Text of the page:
If you can’t walk much, I think it would also be wise to carefully make your foot move while you’re lying down. It doesn’t matter much if you’re only hurting a few days but not making your foot move and bend in every direction for weeks on end can cause damage which won’t heal fast.

    Hi @gavin, I can definitely vouch on that statement. Try a foot bath and some Epsom salt. That was like striking a gold mine solution with regards to the pain. The pain subsided soon after and to be honest I think my foot healed a little quicker as a result.

  • #4186

    Gavin Robinson
    Participant
    Ŧallars: Ŧ 4.73

    Hello all

    Appreciate that I haven’t posted for a while and I wanted to give an update on my situation as things have moved on significantly.

    My gout diagnosis has now been confirmed, I’ve been taking 100mg of Allopurinol since early May and (luckily) haven’t needed to continue with my Colchicine dose although I have some in case of emergency. Touch wood, I’ve had no major symptoms since I started the Allopurinol.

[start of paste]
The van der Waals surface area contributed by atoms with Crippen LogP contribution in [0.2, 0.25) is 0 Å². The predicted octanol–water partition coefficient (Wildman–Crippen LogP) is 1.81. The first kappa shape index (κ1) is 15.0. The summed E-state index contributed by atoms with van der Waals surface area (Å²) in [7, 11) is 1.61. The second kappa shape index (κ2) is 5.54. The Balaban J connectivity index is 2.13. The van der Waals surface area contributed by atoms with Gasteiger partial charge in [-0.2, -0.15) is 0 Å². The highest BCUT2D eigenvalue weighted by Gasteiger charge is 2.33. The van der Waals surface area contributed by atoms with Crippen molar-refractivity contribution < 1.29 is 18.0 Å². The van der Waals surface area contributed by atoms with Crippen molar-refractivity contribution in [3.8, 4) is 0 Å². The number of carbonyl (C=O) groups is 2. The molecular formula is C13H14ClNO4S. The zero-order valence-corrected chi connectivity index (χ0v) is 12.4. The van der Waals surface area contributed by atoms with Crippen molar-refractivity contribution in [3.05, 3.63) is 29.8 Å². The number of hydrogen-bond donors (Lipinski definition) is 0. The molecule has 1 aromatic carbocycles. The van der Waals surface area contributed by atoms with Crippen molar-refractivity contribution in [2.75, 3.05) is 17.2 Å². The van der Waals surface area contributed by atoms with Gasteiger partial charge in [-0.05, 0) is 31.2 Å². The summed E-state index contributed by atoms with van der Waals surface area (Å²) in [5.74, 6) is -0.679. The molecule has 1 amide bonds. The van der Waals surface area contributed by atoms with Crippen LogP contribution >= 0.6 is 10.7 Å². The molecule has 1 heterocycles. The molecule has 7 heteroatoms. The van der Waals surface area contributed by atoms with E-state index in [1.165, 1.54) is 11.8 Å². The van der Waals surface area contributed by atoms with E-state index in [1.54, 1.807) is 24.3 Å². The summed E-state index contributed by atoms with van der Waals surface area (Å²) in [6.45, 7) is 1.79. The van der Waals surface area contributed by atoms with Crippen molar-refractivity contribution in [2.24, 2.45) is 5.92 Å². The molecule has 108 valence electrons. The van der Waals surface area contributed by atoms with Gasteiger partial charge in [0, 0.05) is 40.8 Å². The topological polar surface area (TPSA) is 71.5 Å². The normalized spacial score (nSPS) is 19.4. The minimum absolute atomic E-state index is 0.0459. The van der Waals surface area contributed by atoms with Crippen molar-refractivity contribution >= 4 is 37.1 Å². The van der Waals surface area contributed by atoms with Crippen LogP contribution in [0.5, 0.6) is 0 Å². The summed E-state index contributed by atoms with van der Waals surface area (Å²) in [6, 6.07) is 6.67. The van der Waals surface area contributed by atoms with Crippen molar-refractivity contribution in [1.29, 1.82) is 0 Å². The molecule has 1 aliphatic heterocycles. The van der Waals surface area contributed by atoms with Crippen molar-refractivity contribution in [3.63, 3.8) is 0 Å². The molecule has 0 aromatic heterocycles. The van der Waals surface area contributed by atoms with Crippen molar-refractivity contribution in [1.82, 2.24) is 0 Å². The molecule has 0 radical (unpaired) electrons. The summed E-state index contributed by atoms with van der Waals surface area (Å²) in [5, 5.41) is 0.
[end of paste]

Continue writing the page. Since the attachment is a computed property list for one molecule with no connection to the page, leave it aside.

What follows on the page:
I’ve had 2 lab blood tests over that time averaging around the 0.37/39 mmol mark. Both tests matched my Benecheck meter prick test which I was really pleased about so I can use this as a viable way to monitor my UA levels going forward.

    Bought myself an activity watch, sorted out my diet significantly and I’ve so far lost just over a stone of weight and I’m exercising 6 days a week. Last month I did the BHF May marathon and managed 52 miles (over the whole of May).

    All of the above seems to be working for me. I even had my first steak since last year on Monday night and doesn’t seem to have caused me any problems. I’ve been limiting my alchohol intake but I have been drinking, mainly sticking to dry (less fructose sugar) cider and slimline gin and tonic. Again I haven’t had any significant symptoms nor have I really seen an increase in UA levels after consumption.

    I’ll continue to update on progress, hopefully this will be useful to other/new members of the forum. Again thanks to everyone who’s provided input.